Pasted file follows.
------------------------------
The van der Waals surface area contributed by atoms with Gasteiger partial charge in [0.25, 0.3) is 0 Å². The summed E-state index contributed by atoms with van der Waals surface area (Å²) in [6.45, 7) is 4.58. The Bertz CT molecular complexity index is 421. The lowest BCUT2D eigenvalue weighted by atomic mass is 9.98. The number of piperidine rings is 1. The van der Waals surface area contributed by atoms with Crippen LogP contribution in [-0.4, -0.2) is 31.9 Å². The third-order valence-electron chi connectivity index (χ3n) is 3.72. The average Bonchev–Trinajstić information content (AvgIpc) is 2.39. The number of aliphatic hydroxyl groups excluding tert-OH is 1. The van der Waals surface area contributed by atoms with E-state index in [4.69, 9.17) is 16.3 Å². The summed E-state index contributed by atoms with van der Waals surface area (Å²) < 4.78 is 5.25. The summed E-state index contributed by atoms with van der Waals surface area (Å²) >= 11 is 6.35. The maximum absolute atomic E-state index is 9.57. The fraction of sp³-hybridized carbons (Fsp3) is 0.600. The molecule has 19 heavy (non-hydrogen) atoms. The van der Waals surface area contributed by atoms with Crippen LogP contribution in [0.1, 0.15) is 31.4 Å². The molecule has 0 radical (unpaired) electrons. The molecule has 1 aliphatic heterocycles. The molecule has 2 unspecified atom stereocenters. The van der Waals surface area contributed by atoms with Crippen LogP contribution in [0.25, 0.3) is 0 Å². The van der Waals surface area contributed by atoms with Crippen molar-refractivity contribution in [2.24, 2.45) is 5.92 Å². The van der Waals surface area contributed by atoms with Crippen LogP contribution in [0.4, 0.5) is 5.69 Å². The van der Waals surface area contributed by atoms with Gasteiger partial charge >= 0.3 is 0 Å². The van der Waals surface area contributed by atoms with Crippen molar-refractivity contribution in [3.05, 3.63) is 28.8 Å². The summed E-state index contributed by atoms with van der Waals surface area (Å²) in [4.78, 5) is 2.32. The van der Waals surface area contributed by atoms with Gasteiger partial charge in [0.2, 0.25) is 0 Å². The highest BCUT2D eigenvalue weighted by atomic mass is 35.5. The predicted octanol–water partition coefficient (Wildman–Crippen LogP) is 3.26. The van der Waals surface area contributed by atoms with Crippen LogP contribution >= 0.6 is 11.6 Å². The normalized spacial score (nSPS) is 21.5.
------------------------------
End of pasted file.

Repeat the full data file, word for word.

The van der Waals surface area contributed by atoms with Gasteiger partial charge in [0.25, 0.3) is 0 Å². The summed E-state index contributed by atoms with van der Waals surface area (Å²) in [6.45, 7) is 4.58. The Bertz CT molecular complexity index is 421. The lowest BCUT2D eigenvalue weighted by atomic mass is 9.98. The number of piperidine rings is 1. The van der Waals surface area contributed by atoms with Crippen LogP contribution in [-0.4, -0.2) is 31.9 Å². The third-order valence-electron chi connectivity index (χ3n) is 3.72. The average Bonchev–Trinajstić information content (AvgIpc) is 2.39. The number of aliphatic hydroxyl groups excluding tert-OH is 1. The van der Waals surface area contributed by atoms with E-state index in [4.69, 9.17) is 16.3 Å². The summed E-state index contributed by atoms with van der Waals surface area (Å²) < 4.78 is 5.25. The summed E-state index contributed by atoms with van der Waals surface area (Å²) >= 11 is 6.35. The maximum absolute atomic E-state index is 9.57. The fraction of sp³-hybridized carbons (Fsp3) is 0.600. The molecule has 19 heavy (non-hydrogen) atoms. The van der Waals surface area contributed by atoms with Crippen LogP contribution in [0.1, 0.15) is 31.4 Å². The molecule has 0 radical (unpaired) electrons. The molecule has 1 aliphatic heterocycles. The molecule has 2 unspecified atom stereocenters. The van der Waals surface area contributed by atoms with Crippen LogP contribution in [0.25, 0.3) is 0 Å². The van der Waals surface area contributed by atoms with Crippen molar-refractivity contribution in [2.24, 2.45) is 5.92 Å². The van der Waals surface area contributed by atoms with Crippen LogP contribution in [0.4, 0.5) is 5.69 Å². The van der Waals surface area contributed by atoms with Gasteiger partial charge >= 0.3 is 0 Å². The van der Waals surface area contributed by atoms with Crippen molar-refractivity contribution in [3.05, 3.63) is 28.8 Å². The summed E-state index contributed by atoms with van der Waals surface area (Å²) in [4.78, 5) is 2.32. The van der Waals surface area contributed by atoms with Gasteiger partial charge in [0.2, 0.25) is 0 Å². The highest BCUT2D eigenvalue weighted by atomic mass is 35.5. The predicted octanol–water partition coefficient (Wildman–Crippen LogP) is 3.26. The van der Waals surface area contributed by atoms with Crippen LogP contribution >= 0.6 is 11.6 Å². The normalized spacial score (nSPS) is 21.5.